The most problematic thing about the game as a whole, from a visual standpoint, isn’t that the art is all bad. It’s not. It’s that some of the art looks really great while the rest is absolutely terrible. That being said, the actual quality of the board, cards, and bits is excellent. The smaller cards are thick and durable, and come with a great little cardboard tuckbox, while the larger cardboard cards re all thick and very durable as well. Were the art not so bad in spots, especially that board, this game would actually be, from a production quality standpoint, quite good. The final bit in this box is the character sheet tablet. This is actually a neat little concept that I’ve toyed with implementing in my games, and it works great for the game. There’s ample sheets here to play maybe 25 four-player games, and there’s no copyrighting on the sheets so you won’t have a hassle at the local copy shop if you want to make more copies.
The only true disappointment about the complete package is that the game will require you to have an eraser handy, and the game only comes with one golf pencil, completely devoid of an eraser. This means that you will need to have one to play the game, so I have to point out that the game is not, in my estimation, a completely playable package. I’m sure there’s a way to do it, but the nature of the character pads are such that you need to be able to erase by definition, and if I’m going to beat up Munchkin for not having a complete package, then I’m going to have to be consistent and do it here.
Now let’s look at the setup, which is a total breeze. There’s a bunch of stacks of cards you need to shuffle and sort by color, and then each player takes a predefined allotment of “Play cards” as a starting hand. Further, each player takes a colored chip to denote which dot on the board itself benefits them, as well as one of each of the three colored smaller chips. Finally, they take one character sheet and give themselves a name. In our first game, I chose “Darthak The Dragonraper” as my moniker. Once you’re all set up, arbitrarily choose someone to be the first player, then hand over the Travel Leader card to them, which simply identifies their status. Place the party movement pawn on the start space, and you’re now ready to slit throats.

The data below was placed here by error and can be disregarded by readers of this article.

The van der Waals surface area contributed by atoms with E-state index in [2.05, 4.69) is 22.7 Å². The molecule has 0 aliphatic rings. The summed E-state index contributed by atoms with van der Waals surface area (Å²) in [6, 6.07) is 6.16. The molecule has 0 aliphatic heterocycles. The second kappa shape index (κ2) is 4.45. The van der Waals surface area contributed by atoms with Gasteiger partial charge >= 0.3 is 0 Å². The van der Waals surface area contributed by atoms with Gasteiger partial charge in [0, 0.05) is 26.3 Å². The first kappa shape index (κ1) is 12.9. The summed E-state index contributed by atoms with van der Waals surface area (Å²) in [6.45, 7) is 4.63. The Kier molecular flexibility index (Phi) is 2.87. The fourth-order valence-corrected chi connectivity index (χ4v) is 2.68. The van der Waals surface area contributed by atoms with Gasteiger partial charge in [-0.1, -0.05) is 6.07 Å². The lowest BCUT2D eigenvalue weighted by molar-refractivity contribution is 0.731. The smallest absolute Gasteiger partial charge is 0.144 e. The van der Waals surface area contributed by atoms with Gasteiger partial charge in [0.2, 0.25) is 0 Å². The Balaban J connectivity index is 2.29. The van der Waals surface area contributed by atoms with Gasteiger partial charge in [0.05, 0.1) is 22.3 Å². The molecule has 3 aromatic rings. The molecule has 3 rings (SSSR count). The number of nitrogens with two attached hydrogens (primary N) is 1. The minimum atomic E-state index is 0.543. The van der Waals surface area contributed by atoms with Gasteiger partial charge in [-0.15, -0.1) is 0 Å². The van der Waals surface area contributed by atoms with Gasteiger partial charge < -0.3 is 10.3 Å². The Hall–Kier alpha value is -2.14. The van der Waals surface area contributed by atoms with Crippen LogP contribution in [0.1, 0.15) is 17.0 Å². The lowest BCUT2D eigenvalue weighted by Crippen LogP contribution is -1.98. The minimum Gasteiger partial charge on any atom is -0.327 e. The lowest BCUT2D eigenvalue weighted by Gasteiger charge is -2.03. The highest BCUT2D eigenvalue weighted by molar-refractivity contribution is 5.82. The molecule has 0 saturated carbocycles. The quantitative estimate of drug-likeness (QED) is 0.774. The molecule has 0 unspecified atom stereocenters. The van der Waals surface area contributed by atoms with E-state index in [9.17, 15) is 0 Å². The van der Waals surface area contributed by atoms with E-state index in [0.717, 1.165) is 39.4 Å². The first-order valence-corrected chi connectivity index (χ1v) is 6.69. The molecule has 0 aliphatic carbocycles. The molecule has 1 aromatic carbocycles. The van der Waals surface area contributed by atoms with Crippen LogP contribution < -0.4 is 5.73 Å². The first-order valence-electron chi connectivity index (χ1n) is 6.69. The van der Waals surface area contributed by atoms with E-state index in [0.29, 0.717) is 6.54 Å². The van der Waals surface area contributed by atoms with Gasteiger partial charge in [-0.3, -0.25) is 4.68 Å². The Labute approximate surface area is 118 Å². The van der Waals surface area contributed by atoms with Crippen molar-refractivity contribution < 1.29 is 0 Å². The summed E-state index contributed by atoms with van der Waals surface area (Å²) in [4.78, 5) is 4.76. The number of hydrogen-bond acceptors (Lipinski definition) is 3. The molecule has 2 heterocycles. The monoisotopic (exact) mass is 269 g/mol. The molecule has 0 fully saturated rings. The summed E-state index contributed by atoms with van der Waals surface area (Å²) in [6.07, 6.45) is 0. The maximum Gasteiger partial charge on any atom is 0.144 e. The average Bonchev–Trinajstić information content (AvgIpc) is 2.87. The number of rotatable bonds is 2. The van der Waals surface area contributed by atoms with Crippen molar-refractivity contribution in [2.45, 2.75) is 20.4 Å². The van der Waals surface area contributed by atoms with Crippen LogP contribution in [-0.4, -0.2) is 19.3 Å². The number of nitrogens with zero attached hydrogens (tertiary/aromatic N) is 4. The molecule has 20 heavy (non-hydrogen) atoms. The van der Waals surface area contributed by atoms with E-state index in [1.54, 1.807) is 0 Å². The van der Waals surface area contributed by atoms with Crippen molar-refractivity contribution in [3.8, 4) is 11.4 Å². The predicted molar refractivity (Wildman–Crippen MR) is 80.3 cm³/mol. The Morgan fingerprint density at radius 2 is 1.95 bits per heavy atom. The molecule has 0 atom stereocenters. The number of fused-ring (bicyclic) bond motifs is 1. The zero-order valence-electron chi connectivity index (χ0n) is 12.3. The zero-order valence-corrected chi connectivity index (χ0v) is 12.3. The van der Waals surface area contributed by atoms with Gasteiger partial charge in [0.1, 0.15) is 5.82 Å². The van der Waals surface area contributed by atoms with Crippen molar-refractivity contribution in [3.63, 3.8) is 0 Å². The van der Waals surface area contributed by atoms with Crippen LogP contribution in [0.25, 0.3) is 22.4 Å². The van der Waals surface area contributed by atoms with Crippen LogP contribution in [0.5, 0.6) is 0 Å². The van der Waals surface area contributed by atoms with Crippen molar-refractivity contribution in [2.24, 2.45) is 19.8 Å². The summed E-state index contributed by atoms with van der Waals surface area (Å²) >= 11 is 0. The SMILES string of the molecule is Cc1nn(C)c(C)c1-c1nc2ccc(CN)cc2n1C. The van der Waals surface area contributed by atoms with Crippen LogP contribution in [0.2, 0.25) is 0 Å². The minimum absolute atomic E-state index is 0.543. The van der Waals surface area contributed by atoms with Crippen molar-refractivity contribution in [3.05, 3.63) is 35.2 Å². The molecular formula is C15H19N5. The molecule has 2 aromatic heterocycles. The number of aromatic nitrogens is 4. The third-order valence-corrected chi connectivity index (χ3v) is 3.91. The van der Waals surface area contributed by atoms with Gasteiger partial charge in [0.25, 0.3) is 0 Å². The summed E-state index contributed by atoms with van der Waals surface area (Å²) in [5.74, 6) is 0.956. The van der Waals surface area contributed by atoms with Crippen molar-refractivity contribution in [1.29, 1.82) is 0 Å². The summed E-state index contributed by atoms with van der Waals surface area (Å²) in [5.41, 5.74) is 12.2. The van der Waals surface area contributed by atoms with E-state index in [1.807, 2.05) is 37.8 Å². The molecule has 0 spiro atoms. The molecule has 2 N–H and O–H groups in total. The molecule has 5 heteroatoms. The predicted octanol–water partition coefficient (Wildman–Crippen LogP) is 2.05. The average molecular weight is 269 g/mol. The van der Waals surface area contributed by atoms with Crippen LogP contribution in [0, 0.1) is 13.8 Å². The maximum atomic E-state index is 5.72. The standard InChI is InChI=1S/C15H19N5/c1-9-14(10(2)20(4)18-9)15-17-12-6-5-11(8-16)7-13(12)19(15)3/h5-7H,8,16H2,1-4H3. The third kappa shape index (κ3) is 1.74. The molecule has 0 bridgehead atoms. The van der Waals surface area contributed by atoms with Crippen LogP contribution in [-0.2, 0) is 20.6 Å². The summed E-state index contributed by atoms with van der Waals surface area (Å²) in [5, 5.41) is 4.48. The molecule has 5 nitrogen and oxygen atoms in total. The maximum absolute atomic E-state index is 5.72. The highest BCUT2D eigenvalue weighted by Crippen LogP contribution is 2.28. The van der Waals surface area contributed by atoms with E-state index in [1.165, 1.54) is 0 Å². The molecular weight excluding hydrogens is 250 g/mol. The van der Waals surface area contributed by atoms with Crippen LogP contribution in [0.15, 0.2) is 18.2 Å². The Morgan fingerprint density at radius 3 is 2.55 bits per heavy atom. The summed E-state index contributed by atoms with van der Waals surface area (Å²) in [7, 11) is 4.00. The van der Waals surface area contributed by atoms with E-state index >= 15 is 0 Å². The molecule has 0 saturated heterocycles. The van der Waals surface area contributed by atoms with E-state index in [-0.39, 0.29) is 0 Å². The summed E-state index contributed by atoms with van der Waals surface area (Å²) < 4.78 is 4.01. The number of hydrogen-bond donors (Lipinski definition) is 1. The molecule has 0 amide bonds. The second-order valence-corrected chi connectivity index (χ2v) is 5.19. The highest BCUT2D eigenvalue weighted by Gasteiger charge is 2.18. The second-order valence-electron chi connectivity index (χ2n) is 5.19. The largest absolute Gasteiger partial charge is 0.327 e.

The game itself is broken down into what amounts to six rounds, and within these rounds are two distinct phases, travelling and questing. To travel, the first player may discard Play cards, which have a footprint icon on the lower right side, and these feet indicate how many spaces you may move. The idea is to pass over the circles that have your color and gain 100 experience points, which is equivalent to one experience level. Thus, the vast majority of experience points you will earn during the entire game will be through this. Once the Travel Leader has moved the party, each player, in sequence, may do the same.